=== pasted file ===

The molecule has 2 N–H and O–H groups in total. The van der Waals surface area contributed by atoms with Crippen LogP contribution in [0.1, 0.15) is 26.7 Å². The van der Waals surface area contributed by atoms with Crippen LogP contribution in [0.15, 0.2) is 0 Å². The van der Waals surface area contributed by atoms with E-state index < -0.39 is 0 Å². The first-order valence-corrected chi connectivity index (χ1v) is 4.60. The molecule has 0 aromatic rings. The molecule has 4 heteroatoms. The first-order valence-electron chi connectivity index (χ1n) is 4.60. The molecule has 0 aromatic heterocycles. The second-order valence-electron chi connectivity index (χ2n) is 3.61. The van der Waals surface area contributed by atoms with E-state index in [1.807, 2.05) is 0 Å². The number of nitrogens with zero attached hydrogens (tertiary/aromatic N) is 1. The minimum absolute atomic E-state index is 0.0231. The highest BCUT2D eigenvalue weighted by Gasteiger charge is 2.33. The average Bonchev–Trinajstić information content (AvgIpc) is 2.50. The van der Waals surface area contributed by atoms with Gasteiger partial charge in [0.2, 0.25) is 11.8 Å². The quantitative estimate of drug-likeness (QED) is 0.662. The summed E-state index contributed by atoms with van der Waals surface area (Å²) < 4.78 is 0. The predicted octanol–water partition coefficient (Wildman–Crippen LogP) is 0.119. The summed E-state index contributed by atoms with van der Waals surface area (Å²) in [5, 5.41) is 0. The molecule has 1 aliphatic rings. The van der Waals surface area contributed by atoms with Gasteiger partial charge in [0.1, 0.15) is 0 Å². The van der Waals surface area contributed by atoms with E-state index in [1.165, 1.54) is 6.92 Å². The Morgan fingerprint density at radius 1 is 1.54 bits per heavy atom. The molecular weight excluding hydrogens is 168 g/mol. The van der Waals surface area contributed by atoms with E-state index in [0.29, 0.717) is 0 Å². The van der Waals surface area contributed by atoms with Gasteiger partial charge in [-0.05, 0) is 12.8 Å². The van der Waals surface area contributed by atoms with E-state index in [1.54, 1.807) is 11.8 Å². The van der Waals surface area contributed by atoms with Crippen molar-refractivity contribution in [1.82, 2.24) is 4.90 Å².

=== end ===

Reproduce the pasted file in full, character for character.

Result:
The molecule has 2 N–H and O–H groups in total. The van der Waals surface area contributed by atoms with Crippen LogP contribution in [0.1, 0.15) is 26.7 Å². The van der Waals surface area contributed by atoms with Crippen LogP contribution in [0.15, 0.2) is 0 Å². The van der Waals surface area contributed by atoms with E-state index < -0.39 is 0 Å². The first-order valence-corrected chi connectivity index (χ1v) is 4.60. The molecule has 0 aromatic rings. The molecule has 4 heteroatoms. The first-order valence-electron chi connectivity index (χ1n) is 4.60. The molecule has 0 aromatic heterocycles. The second-order valence-electron chi connectivity index (χ2n) is 3.61. The van der Waals surface area contributed by atoms with E-state index in [1.807, 2.05) is 0 Å². The number of nitrogens with zero attached hydrogens (tertiary/aromatic N) is 1. The minimum absolute atomic E-state index is 0.0231. The highest BCUT2D eigenvalue weighted by Gasteiger charge is 2.33. The average Bonchev–Trinajstić information content (AvgIpc) is 2.50. The van der Waals surface area contributed by atoms with Gasteiger partial charge in [0.2, 0.25) is 11.8 Å². The quantitative estimate of drug-likeness (QED) is 0.662. The summed E-state index contributed by atoms with van der Waals surface area (Å²) < 4.78 is 0. The predicted octanol–water partition coefficient (Wildman–Crippen LogP) is 0.119. The summed E-state index contributed by atoms with van der Waals surface area (Å²) in [5, 5.41) is 0. The molecule has 1 aliphatic rings. The van der Waals surface area contributed by atoms with Gasteiger partial charge in [0.1, 0.15) is 0 Å². The van der Waals surface area contributed by atoms with E-state index in [1.165, 1.54) is 6.92 Å². The Morgan fingerprint density at radius 1 is 1.54 bits per heavy atom. The molecular weight excluding hydrogens is 168 g/mol. The van der Waals surface area contributed by atoms with E-state index in [0.29, 0.717) is 0 Å². The van der Waals surface area contributed by atoms with Gasteiger partial charge in [-0.05, 0) is 12.8 Å². The van der Waals surface area contributed by atoms with E-state index in [1.54, 1.807) is 11.8 Å². The van der Waals surface area contributed by atoms with Crippen molar-refractivity contribution in [1.82, 2.24) is 4.90 Å².